Last night, I went looking for my next book to read. I pulled open the drawer in my bedside table and looked at a stack of books I had put there. They were on my "Next To Read" list.
I saw The Prophet by Kahlil Gibran and thought to myself, "Oh. I've been meaning to read that."
I lay down in bed, and held the book. I noticed there was a piece of paper stuck inside it. I opened the book and then opened the piece of paper. My breath caught in my throat when I realized what it was.
On a piece of yellow paper were the notes I jotted after my last true conversation with Dad. Here's what I wrote:
~fading, slipping away
~told him to let go when time
~asked if funeral plans, burial
~I love you, miss you, thank you
~see Mom, Jackson, ask God your questions
~promised to stay to end, take care of Maureen
~come back to me if you can
On the other side of the paper is a list of visitors he had those last few days of his life. I was dumbfounded by this scrap of paper, and then I looked at the book, and saw the page these notes were marking. That was enough to make me whimper out loud. The paper was marking the passage in The Prophet that is "...of Joy and Sorrow." Have you ever read this?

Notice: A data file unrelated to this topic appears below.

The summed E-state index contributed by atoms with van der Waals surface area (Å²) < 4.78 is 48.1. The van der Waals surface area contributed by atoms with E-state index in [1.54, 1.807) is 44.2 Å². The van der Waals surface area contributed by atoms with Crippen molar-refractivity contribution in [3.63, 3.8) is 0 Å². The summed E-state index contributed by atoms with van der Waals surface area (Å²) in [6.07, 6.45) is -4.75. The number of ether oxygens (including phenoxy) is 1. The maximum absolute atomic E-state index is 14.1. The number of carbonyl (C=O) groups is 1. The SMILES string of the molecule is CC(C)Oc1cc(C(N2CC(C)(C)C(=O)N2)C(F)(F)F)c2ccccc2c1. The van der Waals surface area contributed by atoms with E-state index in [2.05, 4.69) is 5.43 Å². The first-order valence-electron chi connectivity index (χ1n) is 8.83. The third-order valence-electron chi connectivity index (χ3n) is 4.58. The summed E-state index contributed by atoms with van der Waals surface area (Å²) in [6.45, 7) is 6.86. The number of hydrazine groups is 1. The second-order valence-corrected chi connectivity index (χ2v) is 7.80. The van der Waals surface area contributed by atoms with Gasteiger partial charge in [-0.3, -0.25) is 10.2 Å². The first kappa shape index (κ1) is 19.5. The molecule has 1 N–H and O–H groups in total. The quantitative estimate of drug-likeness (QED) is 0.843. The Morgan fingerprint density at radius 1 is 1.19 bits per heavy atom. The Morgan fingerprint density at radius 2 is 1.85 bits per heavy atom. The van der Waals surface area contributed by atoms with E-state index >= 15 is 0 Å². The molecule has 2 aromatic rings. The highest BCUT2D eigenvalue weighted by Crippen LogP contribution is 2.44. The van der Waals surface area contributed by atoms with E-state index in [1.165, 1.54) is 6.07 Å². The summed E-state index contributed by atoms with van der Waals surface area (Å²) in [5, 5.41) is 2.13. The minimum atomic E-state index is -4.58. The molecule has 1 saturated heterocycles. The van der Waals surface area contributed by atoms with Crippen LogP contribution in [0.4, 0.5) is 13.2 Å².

"Your joy is your sorrow unmasked.
And the selfsame well from which your laughter rises was oftentimes filled with your tears.
And how else can it be?
The deeper that sorrow carves into your being, the more joy you can contain.
Is not the cup that holds your wine the very cup that was burned in the potter's oven?
And is not the lute that soothes your spirit, the very wood that was hollowed with knives?
When you are joyous, look deep into your heart and you shall find it is only that which has given you sorrow that is giving you joy.
When you are sorrowful look again in your heart, and you shall see that in truth you are weeping for that which has been your delight.
Some of you say, ‘Joy is greater than sorrow,’ and others say, ‘Nay, sorrow is the greater.’
But I say unto you, they are inseparable.
Together they come, and when one sits, alone with you at your board, remember that the other is asleep upon your bed.
Verily you are suspended like scales between your sorrow and your joy.
Only when you are empty are you at standstill and balanced.
When the treasure-keeper lifts you to weigh his gold and his silver, needs must your joy or your sorrow rise or fall.”